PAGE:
British voters elected to leave the European Union in a historic decision that will have far-reaching repercussions both domestically and internationally, and immediately plunged the 28-member political and economic union into its worst crisis since it was founded.
In a campaign that was at times bitter and acrimonious, the Leave campaign, headed by former London Mayor Boris Johnson, took 51.9 percent of the vote to the 48.1 percent that the Remain campaign, headed by Prime Minister David Cameron. According to the British Broadcasting Corporation, 72 percent of the electorate voted.
The result had an immediate effect on the financial markets, with the pound plunging to a 30-year low against the US dollar and the euro, Europe’s single currency, slid 3 percent against the US currency.
Reaction was immediate.
Whilst maverick UKIP leader Nigel Farage, a fervent anti-EU campaigner, proclaimed June 23 as Independence Day for the UK, others were shocked.
“Never in a thousand years would I have believed that the British people would have voted in this way. This is catastrophic for our country,” said Keith Vaz, a Labour member of parliament who is chairman of the powerful Home Affairs Committee.
Chuka Umunna, a Labour legislator and a prominent Remain campaigner, described the decision as a “seismic event for our country.”
Scotland voted overwhelmingly to remain in the European Union and Nicola Sturgeon, the country’s first minister, hinted that her SNP party may seek a fresh referendum on Scottish independence; the SNP narrowly lost a national vote on quitting the United Kingdom in 2014.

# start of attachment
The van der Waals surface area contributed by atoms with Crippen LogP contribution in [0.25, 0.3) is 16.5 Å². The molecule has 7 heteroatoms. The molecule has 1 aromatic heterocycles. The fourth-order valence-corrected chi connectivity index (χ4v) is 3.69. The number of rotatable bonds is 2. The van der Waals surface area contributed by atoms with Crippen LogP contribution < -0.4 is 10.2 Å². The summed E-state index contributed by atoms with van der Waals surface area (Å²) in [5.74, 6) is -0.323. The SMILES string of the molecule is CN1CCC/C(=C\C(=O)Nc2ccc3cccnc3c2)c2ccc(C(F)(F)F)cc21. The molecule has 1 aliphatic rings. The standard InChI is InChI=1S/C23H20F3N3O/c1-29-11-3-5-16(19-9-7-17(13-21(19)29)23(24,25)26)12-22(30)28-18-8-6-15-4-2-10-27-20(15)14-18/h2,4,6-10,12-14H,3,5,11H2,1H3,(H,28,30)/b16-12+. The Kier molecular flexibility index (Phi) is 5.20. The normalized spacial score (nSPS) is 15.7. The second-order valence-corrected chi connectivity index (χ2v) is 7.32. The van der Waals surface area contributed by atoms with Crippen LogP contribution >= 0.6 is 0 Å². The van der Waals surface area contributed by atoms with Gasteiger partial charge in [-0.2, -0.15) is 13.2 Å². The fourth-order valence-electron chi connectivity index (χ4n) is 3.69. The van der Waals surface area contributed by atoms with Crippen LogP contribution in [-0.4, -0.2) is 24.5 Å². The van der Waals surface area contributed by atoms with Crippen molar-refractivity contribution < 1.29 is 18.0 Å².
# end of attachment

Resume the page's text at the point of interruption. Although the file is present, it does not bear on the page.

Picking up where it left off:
JK Rowling, multi-millionaire author of the Harry Potter series of books, was a prominent backer of the Remain campaign, and tweeted: “Scotland will seek independence now: Cameron’s legacy will be breaking up two unions. Neither needed to happen.”
Most analysts seemed unclear what exactly will happen next. Cameron himself said before the vote that in the event of a Leave victory he would immediately initiate Article 50 of the EU accession treaty, which would in effect start then negotiation process for Britain’s departure.
However Cameron has two years in which to invoke the start of the exit process, and there have been suggestions that it might be delayed in order to negotiate the best departure terms.
What has not yet become clear is the future of Britain’s relations with two of its major trading partners, China and the US.
The US has for years had British membership of the EU a core part of its European policy, while the UK and China are experiencing what Cameron and President Xi Jinping labelled “a golden era” after the Chinese leader’s state visit to Britain last October, when deals worth 40 billion sterling were announced.
China’s official reaction, as voting got under way, was outlined by Foreign Ministry spokesman Hua Chunying at her regular press conference in Beijing on June 23.
“We follow closely the upcoming referendum in the UK. We respect the choice made by the British people, China always supports the integration of Europe, and is happy to see a united, robust and stable EU play a significant role in international affairs,” she said.
“China attaches great importance to its relations with the UK, and is willing to carry out mutually beneficial cooperation with the UK across the board.”